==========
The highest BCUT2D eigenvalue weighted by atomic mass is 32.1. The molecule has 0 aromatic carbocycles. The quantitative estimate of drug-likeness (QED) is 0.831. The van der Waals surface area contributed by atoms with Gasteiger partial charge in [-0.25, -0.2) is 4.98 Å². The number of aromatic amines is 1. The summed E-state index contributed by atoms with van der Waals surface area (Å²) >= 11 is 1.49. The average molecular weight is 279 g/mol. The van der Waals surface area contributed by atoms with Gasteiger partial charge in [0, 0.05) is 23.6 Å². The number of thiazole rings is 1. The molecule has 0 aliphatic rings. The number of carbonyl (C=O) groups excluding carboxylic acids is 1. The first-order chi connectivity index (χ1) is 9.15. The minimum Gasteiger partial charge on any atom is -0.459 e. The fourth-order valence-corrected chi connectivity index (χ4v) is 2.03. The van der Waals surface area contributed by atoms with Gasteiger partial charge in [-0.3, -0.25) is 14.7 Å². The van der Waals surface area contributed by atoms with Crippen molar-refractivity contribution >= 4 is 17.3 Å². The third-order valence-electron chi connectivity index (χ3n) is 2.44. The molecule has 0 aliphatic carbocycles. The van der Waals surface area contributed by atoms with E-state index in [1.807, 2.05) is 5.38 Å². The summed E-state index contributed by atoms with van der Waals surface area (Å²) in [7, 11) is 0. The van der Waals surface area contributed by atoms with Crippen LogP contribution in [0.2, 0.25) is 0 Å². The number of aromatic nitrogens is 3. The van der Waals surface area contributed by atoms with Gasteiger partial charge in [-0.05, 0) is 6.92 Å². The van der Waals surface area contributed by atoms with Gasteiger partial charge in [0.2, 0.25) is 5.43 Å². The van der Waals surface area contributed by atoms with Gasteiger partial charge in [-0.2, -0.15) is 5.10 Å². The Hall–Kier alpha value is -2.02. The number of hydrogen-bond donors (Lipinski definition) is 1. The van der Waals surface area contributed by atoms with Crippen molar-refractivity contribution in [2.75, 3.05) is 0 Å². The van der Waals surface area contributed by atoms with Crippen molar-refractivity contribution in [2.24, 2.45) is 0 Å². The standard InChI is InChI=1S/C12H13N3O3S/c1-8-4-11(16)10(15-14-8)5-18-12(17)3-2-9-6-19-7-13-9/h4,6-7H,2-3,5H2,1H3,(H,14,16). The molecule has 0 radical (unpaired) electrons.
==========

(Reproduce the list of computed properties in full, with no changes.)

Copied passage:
The highest BCUT2D eigenvalue weighted by atomic mass is 32.1. The molecule has 0 aromatic carbocycles. The quantitative estimate of drug-likeness (QED) is 0.831. The van der Waals surface area contributed by atoms with Gasteiger partial charge in [-0.25, -0.2) is 4.98 Å². The number of aromatic amines is 1. The summed E-state index contributed by atoms with van der Waals surface area (Å²) >= 11 is 1.49. The average molecular weight is 279 g/mol. The van der Waals surface area contributed by atoms with Gasteiger partial charge in [0, 0.05) is 23.6 Å². The number of thiazole rings is 1. The molecule has 0 aliphatic rings. The number of carbonyl (C=O) groups excluding carboxylic acids is 1. The first-order chi connectivity index (χ1) is 9.15. The minimum Gasteiger partial charge on any atom is -0.459 e. The fourth-order valence-corrected chi connectivity index (χ4v) is 2.03. The van der Waals surface area contributed by atoms with Gasteiger partial charge in [-0.3, -0.25) is 14.7 Å². The van der Waals surface area contributed by atoms with Crippen molar-refractivity contribution >= 4 is 17.3 Å². The third-order valence-electron chi connectivity index (χ3n) is 2.44. The molecule has 0 aliphatic carbocycles. The van der Waals surface area contributed by atoms with E-state index in [1.807, 2.05) is 5.38 Å². The summed E-state index contributed by atoms with van der Waals surface area (Å²) in [7, 11) is 0. The van der Waals surface area contributed by atoms with Crippen LogP contribution in [0.2, 0.25) is 0 Å². The number of aromatic nitrogens is 3. The van der Waals surface area contributed by atoms with Gasteiger partial charge in [-0.05, 0) is 6.92 Å². The van der Waals surface area contributed by atoms with Gasteiger partial charge in [0.2, 0.25) is 5.43 Å². The van der Waals surface area contributed by atoms with Gasteiger partial charge in [-0.2, -0.15) is 5.10 Å². The Hall–Kier alpha value is -2.02. The number of hydrogen-bond donors (Lipinski definition) is 1. The van der Waals surface area contributed by atoms with Crippen molar-refractivity contribution in [2.75, 3.05) is 0 Å². The van der Waals surface area contributed by atoms with Crippen molar-refractivity contribution in [2.24, 2.45) is 0 Å². The standard InChI is InChI=1S/C12H13N3O3S/c1-8-4-11(16)10(15-14-8)5-18-12(17)3-2-9-6-19-7-13-9/h4,6-7H,2-3,5H2,1H3,(H,14,16). The molecule has 0 radical (unpaired) electrons.